(In case you’re curious, the reason you have always been told at conferences NEVER to call is that the agents who say it are speaking to a crowd. They want EVERYBODY not to call; in other words, their lives are hell when every writer who sends a submission follows up with a phone call, as if they were selling aluminum siding. They don’t like the hard sell, so it seldom works. But individual writers who have a legitimate concern that the three-week exclusive the agent asked for on the manuscript elapsed two weeks ago certainly should call.)

What will get you dismissed immediately is being unprofessional, not difficult. You generally have to push someone’s buttons mightily to be labeled difficult, like screaming into a telephone, whereas being labeled unprofessional can be as simple as handing someone a manuscript printed in the wrong typeface.

Having a reputation for being difficult can make editors reluctant to pick up your work, certainly. Since writers know that, we tend to be afraid to rock the boat at all. Still, even with all of us holding stock-still in rowboats all over the nation, every so often, a soft-spoken writer will find that she has inadvertently offended someone, simply by innocently asserting that since the contract exists, perhaps it ought to be honored.

Welcome to my day.

Today, I had a vivid flashback to a college production of Peter Pan. I played Nana, the nursemaid dog, in a costume that makes me blush to think of now; because it was one of those highly experimental productions that youthful exuberance makes seem plausible, I also played a pirate on Cap’n Hook’s ship (I was known for my hornpipe), the Never-Never Bird (defies explanation), and a mythical sea sprite who capered in the waves.

You kind of had to be there.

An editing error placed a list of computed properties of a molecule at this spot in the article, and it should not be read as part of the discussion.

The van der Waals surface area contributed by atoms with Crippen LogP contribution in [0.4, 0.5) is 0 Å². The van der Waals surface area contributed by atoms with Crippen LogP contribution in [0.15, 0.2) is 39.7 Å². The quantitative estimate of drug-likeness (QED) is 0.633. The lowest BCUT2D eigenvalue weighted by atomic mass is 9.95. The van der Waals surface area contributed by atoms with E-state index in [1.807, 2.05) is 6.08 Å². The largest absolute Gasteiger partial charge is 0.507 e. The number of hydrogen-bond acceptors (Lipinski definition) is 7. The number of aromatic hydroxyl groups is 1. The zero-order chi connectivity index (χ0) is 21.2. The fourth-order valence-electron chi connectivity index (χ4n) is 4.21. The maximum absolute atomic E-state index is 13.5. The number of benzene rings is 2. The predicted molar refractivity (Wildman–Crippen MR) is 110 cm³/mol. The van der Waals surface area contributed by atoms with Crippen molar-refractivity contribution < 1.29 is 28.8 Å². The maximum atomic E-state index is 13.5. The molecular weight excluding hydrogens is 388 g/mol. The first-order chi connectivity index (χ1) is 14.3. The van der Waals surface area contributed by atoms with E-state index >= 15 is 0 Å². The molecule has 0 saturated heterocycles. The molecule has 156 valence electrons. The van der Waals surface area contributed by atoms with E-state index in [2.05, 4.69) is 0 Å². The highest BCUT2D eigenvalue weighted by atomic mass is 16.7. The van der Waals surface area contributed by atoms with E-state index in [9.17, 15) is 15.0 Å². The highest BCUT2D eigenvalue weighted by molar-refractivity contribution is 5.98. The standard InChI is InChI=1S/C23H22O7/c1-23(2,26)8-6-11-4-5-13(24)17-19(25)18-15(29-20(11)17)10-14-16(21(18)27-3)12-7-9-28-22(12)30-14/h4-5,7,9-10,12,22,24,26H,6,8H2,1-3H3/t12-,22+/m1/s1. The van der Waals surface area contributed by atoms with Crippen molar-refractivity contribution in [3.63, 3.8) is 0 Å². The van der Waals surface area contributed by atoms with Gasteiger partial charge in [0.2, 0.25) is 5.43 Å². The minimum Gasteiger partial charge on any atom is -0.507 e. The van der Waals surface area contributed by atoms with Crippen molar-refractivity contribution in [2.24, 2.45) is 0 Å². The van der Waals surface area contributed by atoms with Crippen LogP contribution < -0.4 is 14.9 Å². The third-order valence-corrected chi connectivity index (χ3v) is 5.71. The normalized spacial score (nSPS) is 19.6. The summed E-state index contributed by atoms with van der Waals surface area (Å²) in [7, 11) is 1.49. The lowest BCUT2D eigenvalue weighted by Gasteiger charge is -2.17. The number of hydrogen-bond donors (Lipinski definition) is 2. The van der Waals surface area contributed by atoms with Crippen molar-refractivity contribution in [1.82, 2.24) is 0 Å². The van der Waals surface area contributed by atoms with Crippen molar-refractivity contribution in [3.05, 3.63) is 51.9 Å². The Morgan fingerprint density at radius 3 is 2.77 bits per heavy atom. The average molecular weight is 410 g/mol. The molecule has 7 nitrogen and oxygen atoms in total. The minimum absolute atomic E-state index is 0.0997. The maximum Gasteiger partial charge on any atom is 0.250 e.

As Nana, as you may perhaps imagine, I spent a whole lot of rehearsal time scuffling about on my unpadded hands, knees, and elbows. Painful, even for a 19-year-old, especially when we moved into our performance space, which for reasons best known to the architect had concrete floors. Naturally, I asked for gloves and knee pads, but somehow, they never materialized. Oh, by dress rehearsal I had some mittens tarted up as paws, but they had no padding.

(Actual quote from the knee specialist who regularly treats Seahawks, gazing intently at MRI pictures of my knees a decade and a half later: “No kidding? I’m amazed you were able to walk after that.”)

The director told me that my requests were unreasonable, that padding was expensive and bulk would spoil the line of my costume. I stood it as long as I could, but eventually, the pain would become too great, and I’d ask again. And thus, my friends, did I attain the reputation of being a “difficult” actress: because I pointed out that permanent damage was being done to my knees.

Not that this has anything to do with my book or anything.

I wish I had some words of wisdom about how to handle contractual fluidity, but today, I honestly don’t. All I can do in this instance is to let you know about it as a phenomenon, so you don’t feel singled out if it happens to you. Which I hope and pray that it doesn’t.

As nearly as I can tell — and this is the voice of experience gleaned over a decade of marketing my own writing and observing the progress of my friends and clients — most people in the publishing industry simply don’t understand that heaping stress upon writers is counterproductive. As any artist could tell them, stress interferes with the creative process. We’re not copy-generating machines; we’re living, breathing people who would like to be treated with respect, not sat upon by gorillas.

This is definitely a business where it behooves you to bring your own knee and elbow pads from home.

My, I’m gloomy today, amn’t I? I’ll try to snap back into cheerful mode again by next week. In the meantime, keep up the good work!

– Anne Mini